Many schools in rural areas stop online classes

By Tanu Kulkarni
Children at RT Nagar BBMP School in Bengaluru on Monday. (Source: The Hindu)

With upper primary schools resuming offline classes on Monday, students right from class VI to X and pre-university, now have the option of physically reporting to classrooms. While schools in urban areas, where access to infrastructure for e-learning is more robust, are reporting poor attendance, that is not the case for those in rural areas.

In fact, many schools in rural and semirural areas have either stopped online learning for classes VI to X, or are considering this option as they are recording higher physical attendance, said management members. While the State government has ordered school managements to conduct both online and offline classes for students, principals and teachers, especially in rural schools, said they were finding it difficult to comply.

“We do not have sufficient teachers to conduct both online and offline classes. Some teachers complained that they were being overworked as they had to handle both classes,” said a principal. In compliance with COVID-19 SOPs, schools with higher enrolment are conducting physical classes in multiple batches to ensure that social distancing rules are followed.

Lokesh Talikatte, State unit president, Recognised Unaided Private Schools' Association, Karnataka, said that many schools had seen very high attendance for high schools and were anticipating upper primary classes attendance to also pick up. “It is pointless conducting online classes when attendance for physical classes is high. Schools are not able to sustain conducting both types of classes,” he said.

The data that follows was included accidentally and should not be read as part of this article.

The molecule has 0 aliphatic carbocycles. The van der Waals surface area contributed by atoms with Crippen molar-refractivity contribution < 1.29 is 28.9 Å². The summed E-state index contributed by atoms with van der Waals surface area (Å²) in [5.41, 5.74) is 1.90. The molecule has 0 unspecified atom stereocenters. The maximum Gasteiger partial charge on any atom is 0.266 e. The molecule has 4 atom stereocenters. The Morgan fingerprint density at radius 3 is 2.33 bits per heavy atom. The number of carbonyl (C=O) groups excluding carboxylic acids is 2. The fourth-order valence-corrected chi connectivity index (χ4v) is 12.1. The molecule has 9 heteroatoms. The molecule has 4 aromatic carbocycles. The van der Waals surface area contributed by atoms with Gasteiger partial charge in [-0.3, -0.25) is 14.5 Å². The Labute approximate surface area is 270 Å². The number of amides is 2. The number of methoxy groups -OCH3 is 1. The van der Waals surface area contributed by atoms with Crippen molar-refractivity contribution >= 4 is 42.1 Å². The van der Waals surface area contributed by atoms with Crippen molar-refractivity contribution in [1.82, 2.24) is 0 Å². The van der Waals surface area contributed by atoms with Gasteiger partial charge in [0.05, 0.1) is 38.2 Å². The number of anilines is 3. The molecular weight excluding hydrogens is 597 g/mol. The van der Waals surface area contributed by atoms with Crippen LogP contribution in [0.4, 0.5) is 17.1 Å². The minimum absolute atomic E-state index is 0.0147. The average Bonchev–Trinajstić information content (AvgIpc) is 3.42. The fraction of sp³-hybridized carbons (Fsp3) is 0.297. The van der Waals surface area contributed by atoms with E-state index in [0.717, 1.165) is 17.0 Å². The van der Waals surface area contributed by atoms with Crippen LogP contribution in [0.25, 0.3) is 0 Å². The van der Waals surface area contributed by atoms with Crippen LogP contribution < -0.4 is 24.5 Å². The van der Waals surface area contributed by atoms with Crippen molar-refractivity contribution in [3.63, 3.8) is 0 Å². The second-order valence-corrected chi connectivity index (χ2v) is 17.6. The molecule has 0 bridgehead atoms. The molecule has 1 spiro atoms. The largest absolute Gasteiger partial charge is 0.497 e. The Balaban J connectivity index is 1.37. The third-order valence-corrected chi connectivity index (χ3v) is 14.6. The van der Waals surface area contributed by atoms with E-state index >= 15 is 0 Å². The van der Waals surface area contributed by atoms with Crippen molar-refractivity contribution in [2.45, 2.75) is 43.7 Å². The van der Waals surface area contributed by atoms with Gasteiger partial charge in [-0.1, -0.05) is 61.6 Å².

Not all parents are happy with this decision. Shalini S., a software engineer whose daughter studies in class IX at a private school, said, “I am teaching my daughter at home and she attends virtual classes. I do not want her to go to school physically until the parents of her classmates have taken doses of the vaccine. The school management should ensure that they conduct online classes when the percentage of students benefited is small,” she said.

On the other hand, many private schools in urban areas have almost done away with physical classes. Some did not open on Monday citing poor response from parents who are unwilling to send their children to school.

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D. Shashi Kumar, general secretary, Associated Managements of Primary and Secondary Schools in Karnataka was of the opinion that the government cannot insist on schools conducting both modes of classes. “In many private schools, parents of even 40% of the students have not paid the fees. It is very difficult to run the school in such circumstances, and the government cannot expect us to run both online and offline classes,” he said.

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